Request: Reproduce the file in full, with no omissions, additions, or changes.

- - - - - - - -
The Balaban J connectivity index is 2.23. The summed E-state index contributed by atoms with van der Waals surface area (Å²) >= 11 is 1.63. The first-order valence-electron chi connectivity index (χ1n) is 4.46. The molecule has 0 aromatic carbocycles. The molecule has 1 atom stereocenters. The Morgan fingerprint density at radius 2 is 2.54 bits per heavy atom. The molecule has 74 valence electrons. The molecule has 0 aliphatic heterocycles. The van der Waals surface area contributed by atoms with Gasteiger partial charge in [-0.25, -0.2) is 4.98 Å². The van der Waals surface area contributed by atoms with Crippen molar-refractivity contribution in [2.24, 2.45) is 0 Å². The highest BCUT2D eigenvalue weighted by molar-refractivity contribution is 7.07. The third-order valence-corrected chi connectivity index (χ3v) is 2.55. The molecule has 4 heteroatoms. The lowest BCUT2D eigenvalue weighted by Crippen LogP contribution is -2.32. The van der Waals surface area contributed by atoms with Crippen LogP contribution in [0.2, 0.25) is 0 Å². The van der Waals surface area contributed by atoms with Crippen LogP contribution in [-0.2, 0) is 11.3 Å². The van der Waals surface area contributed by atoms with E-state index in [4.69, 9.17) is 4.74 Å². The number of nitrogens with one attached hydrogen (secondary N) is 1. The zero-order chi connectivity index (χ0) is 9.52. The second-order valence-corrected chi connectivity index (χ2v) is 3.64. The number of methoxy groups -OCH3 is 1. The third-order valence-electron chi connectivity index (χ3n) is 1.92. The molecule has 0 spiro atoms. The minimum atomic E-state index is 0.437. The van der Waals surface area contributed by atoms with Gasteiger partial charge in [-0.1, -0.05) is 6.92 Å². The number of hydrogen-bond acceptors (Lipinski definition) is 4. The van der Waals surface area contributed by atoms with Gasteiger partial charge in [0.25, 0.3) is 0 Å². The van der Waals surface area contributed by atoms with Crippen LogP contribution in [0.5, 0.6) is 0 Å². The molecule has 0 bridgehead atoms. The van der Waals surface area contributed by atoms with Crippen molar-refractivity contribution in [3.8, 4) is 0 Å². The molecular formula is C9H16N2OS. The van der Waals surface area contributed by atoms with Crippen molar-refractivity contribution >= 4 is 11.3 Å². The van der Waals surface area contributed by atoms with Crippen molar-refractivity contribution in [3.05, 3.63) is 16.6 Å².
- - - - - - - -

The Balaban J connectivity index is 2.23. The summed E-state index contributed by atoms with van der Waals surface area (Å²) >= 11 is 1.63. The first-order valence-electron chi connectivity index (χ1n) is 4.46. The molecule has 0 aromatic carbocycles. The molecule has 1 atom stereocenters. The Morgan fingerprint density at radius 2 is 2.54 bits per heavy atom. The molecule has 74 valence electrons. The molecule has 0 aliphatic heterocycles. The van der Waals surface area contributed by atoms with Gasteiger partial charge in [-0.25, -0.2) is 4.98 Å². The van der Waals surface area contributed by atoms with Crippen molar-refractivity contribution in [2.24, 2.45) is 0 Å². The highest BCUT2D eigenvalue weighted by molar-refractivity contribution is 7.07. The third-order valence-corrected chi connectivity index (χ3v) is 2.55. The molecule has 4 heteroatoms. The lowest BCUT2D eigenvalue weighted by Crippen LogP contribution is -2.32. The van der Waals surface area contributed by atoms with Crippen LogP contribution in [0.2, 0.25) is 0 Å². The van der Waals surface area contributed by atoms with Crippen LogP contribution in [-0.2, 0) is 11.3 Å². The van der Waals surface area contributed by atoms with E-state index in [4.69, 9.17) is 4.74 Å². The number of nitrogens with one attached hydrogen (secondary N) is 1. The zero-order chi connectivity index (χ0) is 9.52. The second-order valence-corrected chi connectivity index (χ2v) is 3.64. The number of methoxy groups -OCH3 is 1. The third-order valence-electron chi connectivity index (χ3n) is 1.92. The molecule has 0 spiro atoms. The minimum atomic E-state index is 0.437. The van der Waals surface area contributed by atoms with Gasteiger partial charge in [-0.1, -0.05) is 6.92 Å². The number of hydrogen-bond acceptors (Lipinski definition) is 4. The van der Waals surface area contributed by atoms with Gasteiger partial charge in [0.25, 0.3) is 0 Å². The van der Waals surface area contributed by atoms with Crippen LogP contribution in [0.5, 0.6) is 0 Å². The molecule has 0 bridgehead atoms. The van der Waals surface area contributed by atoms with Crippen molar-refractivity contribution in [3.8, 4) is 0 Å². The molecular formula is C9H16N2OS. The van der Waals surface area contributed by atoms with Crippen molar-refractivity contribution >= 4 is 11.3 Å². The van der Waals surface area contributed by atoms with Crippen molar-refractivity contribution in [3.05, 3.63) is 16.6 Å².